Poli, Shaike and Yossi
The stars who accompanied our lives for decades have been replaced by shooting stars who flicker for a moment. The new stars cannot possess the depth, talent and significance the Gashashim had.
No, there is not a mistake in the title. The reference is to Yisrael Poliakov, Shaike Ofir and Yossi Banai - all deceased. It's also to several great talents who have passed away, and to others who are still among us (may they enjoy a long life) who are almost inactive. It's particularly a reference to something very profound in the field of Israeli entertainment that has been dead for years.
The "idols" have replaced the true talents; the stars who accompanied our lives for decades have been replaced by shooting stars who flicker for a moment. What happened to us that instead of the Hagashash Hahiver (The Pale Tracker) we are left with a collection of pale entertainers? Why hasn't a new Gashash appeared, a young Shaike Ophir or another Yossi Banai? Why don't we have another Nissim Aloni to write entertainment programs? Now, as the tears of mourning over the death of Poli are drying, these troubling questions arise.
The Gashashim went far beyond the status of an entertainment group. The widespread, nearly universal mourning over Poli's death underscores this. The members of the trio placed a mirror before us, but in a gentle, pleasant and amusing way, never subversive or annoying. There was, nonetheless, a profound satirical underpinning in their performance, even if there was no direct political dimension. They presented reserve military duty and society's service providers in all their ridiculousness, as well as ethnic disparities in their full severity. They protested against violence, vulgarity and aggression - all in their funny way, to the point of tears. They coined ingenious expressions and generated infinite empathy for the weak. They had excellent writers and they themselves were great performers. From all this, nothing has remained.
They grew up in the institutional hothouse of Israeli entertainment of those years - the military troupes, another Israeli anomaly, both twisted and welcome. A friend brings a friend, from generation to generation; Yehoram Gaon took Poli into the Nahal Troupe and Poli ushered in the next generation. This chain was severed, and instead of acceptance committees we have gradually turned to popular vote via SMS, presided over by Zvika Hadar, or the children's song festivals. The result has been a barrage of instant talents who sprouted quickly, became huge stars, particularly in the gossip and paparazzi columns, and wilted just as quickly.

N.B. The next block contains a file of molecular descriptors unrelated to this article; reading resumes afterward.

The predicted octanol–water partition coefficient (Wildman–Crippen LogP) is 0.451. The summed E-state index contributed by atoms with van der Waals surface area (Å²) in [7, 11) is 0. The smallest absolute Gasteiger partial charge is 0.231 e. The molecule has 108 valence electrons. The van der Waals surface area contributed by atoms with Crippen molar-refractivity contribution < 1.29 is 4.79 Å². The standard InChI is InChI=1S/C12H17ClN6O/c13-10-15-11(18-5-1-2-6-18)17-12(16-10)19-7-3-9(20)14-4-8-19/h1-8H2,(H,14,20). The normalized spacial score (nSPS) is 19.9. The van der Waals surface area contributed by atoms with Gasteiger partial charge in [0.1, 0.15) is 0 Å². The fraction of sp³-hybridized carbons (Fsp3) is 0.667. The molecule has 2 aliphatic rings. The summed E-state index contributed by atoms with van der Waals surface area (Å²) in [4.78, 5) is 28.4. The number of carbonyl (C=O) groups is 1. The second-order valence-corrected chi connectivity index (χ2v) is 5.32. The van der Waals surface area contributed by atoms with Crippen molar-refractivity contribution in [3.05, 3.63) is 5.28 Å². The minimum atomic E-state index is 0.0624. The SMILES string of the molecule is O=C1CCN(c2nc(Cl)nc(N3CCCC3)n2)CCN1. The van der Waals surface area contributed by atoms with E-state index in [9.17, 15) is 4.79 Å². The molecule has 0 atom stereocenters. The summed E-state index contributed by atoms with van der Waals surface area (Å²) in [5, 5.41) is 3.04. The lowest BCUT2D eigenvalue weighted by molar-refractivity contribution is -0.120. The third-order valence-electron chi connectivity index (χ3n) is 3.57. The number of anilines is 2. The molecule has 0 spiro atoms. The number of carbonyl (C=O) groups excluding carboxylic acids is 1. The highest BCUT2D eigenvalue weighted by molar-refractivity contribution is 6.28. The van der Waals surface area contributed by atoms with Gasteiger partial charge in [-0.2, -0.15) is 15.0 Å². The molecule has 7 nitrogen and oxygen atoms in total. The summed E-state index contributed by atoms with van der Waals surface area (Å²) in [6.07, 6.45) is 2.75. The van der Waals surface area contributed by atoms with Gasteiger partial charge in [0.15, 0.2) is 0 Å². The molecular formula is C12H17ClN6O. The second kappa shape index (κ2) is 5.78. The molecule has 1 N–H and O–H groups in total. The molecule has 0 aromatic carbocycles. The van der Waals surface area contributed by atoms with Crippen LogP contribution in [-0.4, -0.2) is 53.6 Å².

The new stars cannot possess the depth, talent and significance the Gashashim had. The talents of the past developed slowly. Some of them even spent a number of years abroad before becoming stars. Nothing was urgent; it was possible to spend long months preparing a program, even years sometimes. This is not appropriate for television.
It is no coincidence that the Gashashim faded with the emergence of television, especially commercial TV. There was no place for them in the new era. Most of our memories of the Gashashim are from listening to them on the radio. An attempt in 1999 to give the Gashashim a television platform, "Cracker vs. Cracker," in the early days of Channel 2, did not fare well. They did not suit this platform and it did not suit them.
Now we are paying the price of the damages from the dark years of Channel 2. The trash overflows, with countless insipid game shows, reality and celebrity programs, as well as worthless entertainers who earn millions and do not even elicit a moment of laughter. Screaming jokesters have nothing to say, and compete over who will be more vulgar. In such times, one longs for the Gashashim. The photographers did not chase after them, documenting every cup of coffee they sipped and immortalizing every date, but they made a real contribution to the culture.
Commercial television is teaching entire generations to consume junk. The tribal bonfire, whose leaders think that whatever is lower is better, bears a heavy responsibility for the ruin and emptiness. The death of Poli, the death of an era, is a fitting opportunity to remind them of this. We must mourn Poli, but we should also remember why no heirs have arisen.
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